Yesterday I wrote down a basic list of statistics that I want to compile for every month. I googled for some WordPress plugins that might help do the trick, although another problem I face is that my blog is hosted free on WordPress, which doesn’t grant me the capability to run open source plugins. So I migrated my site to my own existing server, but I ran into another problem: the number of posts on both the free WordPress site and my own site does not tally.fk01

Above: My hosted site WP admin.

I’ve exported all the necessary files and some of the posts got missing, and not just some… but over a thousand. I would probably give and take a bit, but I think that with over a thousand missing posts would affect the work. (a thousand posts is roughly 3.5 years worth of entries)



And this is my free blog on WordPress.

I downloaded a plugin to install on my site, called Word Stats, it’s a pretty nifty tool, it displays expanded information on your entries. For example, while typing an entry on OSS, you can see the word count at the bottom of the post window. Word Stats would provide character count, length of sentences, average number of words per sentences etc. I think it’s not a complete waste to download the script and not having all my posts on my own site, but I think I can use the script for mass gathering of data, like copy and pasting a month’s worth of entries to see the stats being generated.



For the post frequency per day, I’ve put back the calendar widget on my own site to help me find out.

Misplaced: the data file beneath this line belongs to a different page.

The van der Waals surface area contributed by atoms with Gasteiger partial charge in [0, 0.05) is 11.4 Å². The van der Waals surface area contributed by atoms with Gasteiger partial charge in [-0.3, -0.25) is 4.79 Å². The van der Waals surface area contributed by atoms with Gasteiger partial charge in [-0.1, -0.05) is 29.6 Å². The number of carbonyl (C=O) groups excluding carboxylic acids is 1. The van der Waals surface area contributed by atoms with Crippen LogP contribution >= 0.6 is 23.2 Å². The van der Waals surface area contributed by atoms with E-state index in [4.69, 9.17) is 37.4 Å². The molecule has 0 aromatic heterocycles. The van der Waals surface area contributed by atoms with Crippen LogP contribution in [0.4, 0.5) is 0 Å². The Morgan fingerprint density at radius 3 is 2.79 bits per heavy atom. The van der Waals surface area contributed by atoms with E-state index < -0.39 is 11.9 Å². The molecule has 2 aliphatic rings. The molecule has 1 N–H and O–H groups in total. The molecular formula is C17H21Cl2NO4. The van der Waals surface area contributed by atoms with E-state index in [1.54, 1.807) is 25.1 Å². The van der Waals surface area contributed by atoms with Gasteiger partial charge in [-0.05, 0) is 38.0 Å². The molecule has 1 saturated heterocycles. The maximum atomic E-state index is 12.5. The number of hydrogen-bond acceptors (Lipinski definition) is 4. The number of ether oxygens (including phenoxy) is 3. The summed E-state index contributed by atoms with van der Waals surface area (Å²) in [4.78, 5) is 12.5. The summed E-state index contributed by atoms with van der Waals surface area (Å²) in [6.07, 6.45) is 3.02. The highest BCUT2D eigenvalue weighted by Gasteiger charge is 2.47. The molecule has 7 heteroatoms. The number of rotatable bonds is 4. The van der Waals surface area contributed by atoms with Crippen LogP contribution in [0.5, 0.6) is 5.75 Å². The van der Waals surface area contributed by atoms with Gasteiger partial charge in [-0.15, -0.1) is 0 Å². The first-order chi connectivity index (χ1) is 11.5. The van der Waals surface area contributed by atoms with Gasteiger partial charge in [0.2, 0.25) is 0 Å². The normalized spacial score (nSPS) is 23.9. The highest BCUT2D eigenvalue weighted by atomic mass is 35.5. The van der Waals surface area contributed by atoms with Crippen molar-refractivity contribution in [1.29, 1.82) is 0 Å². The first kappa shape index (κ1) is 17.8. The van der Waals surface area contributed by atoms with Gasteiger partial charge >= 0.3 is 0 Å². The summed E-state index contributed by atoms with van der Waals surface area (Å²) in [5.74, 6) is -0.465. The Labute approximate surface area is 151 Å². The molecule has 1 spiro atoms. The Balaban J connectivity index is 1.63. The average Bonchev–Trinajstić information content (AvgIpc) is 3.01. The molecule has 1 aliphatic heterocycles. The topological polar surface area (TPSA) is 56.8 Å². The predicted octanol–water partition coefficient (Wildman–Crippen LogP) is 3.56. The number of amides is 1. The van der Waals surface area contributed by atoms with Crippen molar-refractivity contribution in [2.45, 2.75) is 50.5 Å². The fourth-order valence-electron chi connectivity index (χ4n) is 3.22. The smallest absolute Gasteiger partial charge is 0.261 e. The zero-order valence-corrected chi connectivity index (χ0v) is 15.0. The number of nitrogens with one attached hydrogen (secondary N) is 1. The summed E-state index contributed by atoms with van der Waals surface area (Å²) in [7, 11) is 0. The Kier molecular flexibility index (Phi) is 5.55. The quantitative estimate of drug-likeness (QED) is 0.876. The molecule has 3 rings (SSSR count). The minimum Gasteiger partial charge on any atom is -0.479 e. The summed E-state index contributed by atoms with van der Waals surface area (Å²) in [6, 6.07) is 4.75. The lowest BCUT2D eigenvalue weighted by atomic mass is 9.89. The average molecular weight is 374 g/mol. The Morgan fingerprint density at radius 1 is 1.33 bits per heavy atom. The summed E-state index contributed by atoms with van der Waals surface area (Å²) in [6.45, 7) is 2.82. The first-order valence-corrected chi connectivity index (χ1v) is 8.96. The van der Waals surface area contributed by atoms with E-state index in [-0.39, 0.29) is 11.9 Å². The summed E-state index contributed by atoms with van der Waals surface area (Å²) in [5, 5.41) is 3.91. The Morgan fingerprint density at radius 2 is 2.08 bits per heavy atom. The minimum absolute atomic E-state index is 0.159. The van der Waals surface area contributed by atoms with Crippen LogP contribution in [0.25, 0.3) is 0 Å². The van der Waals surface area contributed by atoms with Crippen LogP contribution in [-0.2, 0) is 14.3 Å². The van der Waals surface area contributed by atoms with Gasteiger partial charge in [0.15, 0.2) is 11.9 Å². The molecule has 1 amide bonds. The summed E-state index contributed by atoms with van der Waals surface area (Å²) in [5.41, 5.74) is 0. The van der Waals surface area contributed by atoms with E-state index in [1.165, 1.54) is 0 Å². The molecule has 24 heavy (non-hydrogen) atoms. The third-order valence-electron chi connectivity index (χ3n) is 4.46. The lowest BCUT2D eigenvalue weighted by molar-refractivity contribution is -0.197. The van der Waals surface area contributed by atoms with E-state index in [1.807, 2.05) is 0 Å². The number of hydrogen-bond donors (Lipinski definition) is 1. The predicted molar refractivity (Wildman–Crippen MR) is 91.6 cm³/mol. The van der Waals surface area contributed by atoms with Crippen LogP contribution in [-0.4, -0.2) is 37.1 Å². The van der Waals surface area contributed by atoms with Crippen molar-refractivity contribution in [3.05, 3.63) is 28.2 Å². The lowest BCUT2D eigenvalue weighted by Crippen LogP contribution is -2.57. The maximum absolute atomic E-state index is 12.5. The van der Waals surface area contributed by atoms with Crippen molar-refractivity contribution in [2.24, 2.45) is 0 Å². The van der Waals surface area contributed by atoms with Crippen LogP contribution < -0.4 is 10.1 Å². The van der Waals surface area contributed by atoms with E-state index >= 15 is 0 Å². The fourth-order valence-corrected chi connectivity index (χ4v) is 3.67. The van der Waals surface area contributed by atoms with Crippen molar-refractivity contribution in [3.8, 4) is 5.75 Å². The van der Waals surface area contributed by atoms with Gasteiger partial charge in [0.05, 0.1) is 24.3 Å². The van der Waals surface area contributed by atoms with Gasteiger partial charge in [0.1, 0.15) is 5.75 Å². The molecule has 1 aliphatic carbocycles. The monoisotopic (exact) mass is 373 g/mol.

reframing concept

thisjournalsuitsme examines growth and self-discovery in the age of the Internet, particularly in the period before the advent of social media. The concept of deconstruction and the literary genre bildungsroman comes together to form the framework for this project. The method of ‘remixing’ will be used to explore and manipulate my archive of digital and virtual journals, summing up these data in web and print forms.


At the start of the semester I wrote a short introduction to my FYP, before I decided to analyze just my blog content only and going with data visualisation. I think that even though my current desired outcome might be very different from what I had envisioned at the start, I don’t think the concept will change drastically, perhaps I just need to rephrase or reframe certain ideas. Even though I am totally new to data visualising and infographics and not completely knowing where to begin scares me a little right now, I think I am able to find my way around it, and to eventually make something I will be proud of. I feel that this learning process is particularly important to me at this point because I want to graduate knowing that I’ve made something completely unexpected and new, combining what I’ve already known/can make, with something that I have learned.